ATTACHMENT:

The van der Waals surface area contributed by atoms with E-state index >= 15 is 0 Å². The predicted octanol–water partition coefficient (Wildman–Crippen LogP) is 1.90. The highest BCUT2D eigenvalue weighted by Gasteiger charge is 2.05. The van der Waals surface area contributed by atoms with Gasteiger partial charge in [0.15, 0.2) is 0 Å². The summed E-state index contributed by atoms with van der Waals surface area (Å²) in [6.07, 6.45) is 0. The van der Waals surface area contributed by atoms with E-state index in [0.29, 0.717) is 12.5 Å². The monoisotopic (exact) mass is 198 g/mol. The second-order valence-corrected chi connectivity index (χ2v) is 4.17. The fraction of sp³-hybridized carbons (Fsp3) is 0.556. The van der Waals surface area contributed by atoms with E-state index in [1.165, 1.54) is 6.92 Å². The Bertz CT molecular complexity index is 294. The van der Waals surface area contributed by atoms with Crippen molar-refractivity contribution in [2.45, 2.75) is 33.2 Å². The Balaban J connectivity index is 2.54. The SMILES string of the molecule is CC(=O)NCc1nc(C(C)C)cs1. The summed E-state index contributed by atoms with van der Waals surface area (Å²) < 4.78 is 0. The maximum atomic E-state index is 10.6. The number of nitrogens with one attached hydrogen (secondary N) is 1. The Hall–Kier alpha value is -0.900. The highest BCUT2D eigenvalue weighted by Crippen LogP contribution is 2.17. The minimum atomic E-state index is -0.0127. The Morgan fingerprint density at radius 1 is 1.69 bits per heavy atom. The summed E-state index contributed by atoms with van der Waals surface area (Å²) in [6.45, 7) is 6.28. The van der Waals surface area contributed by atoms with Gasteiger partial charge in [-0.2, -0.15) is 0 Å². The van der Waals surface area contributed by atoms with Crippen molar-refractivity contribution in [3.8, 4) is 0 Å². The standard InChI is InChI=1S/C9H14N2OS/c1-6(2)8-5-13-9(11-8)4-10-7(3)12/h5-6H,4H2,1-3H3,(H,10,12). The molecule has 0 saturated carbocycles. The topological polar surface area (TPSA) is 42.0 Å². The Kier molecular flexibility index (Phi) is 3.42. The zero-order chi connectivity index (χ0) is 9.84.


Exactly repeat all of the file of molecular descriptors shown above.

The van der Waals surface area contributed by atoms with E-state index >= 15 is 0 Å². The predicted octanol–water partition coefficient (Wildman–Crippen LogP) is 1.90. The highest BCUT2D eigenvalue weighted by Gasteiger charge is 2.05. The van der Waals surface area contributed by atoms with Gasteiger partial charge in [0.15, 0.2) is 0 Å². The summed E-state index contributed by atoms with van der Waals surface area (Å²) in [6.07, 6.45) is 0. The van der Waals surface area contributed by atoms with E-state index in [0.29, 0.717) is 12.5 Å². The monoisotopic (exact) mass is 198 g/mol. The second-order valence-corrected chi connectivity index (χ2v) is 4.17. The fraction of sp³-hybridized carbons (Fsp3) is 0.556. The van der Waals surface area contributed by atoms with E-state index in [1.165, 1.54) is 6.92 Å². The Bertz CT molecular complexity index is 294. The van der Waals surface area contributed by atoms with Crippen molar-refractivity contribution in [2.45, 2.75) is 33.2 Å². The Balaban J connectivity index is 2.54. The SMILES string of the molecule is CC(=O)NCc1nc(C(C)C)cs1. The summed E-state index contributed by atoms with van der Waals surface area (Å²) < 4.78 is 0. The maximum atomic E-state index is 10.6. The number of nitrogens with one attached hydrogen (secondary N) is 1. The Hall–Kier alpha value is -0.900. The highest BCUT2D eigenvalue weighted by Crippen LogP contribution is 2.17. The minimum atomic E-state index is -0.0127. The Morgan fingerprint density at radius 1 is 1.69 bits per heavy atom. The summed E-state index contributed by atoms with van der Waals surface area (Å²) in [6.45, 7) is 6.28. The van der Waals surface area contributed by atoms with Gasteiger partial charge in [-0.2, -0.15) is 0 Å². The van der Waals surface area contributed by atoms with Crippen molar-refractivity contribution in [3.8, 4) is 0 Å². The standard InChI is InChI=1S/C9H14N2OS/c1-6(2)8-5-13-9(11-8)4-10-7(3)12/h5-6H,4H2,1-3H3,(H,10,12). The molecule has 0 saturated carbocycles. The topological polar surface area (TPSA) is 42.0 Å². The Kier molecular flexibility index (Phi) is 3.42. The zero-order chi connectivity index (χ0) is 9.84.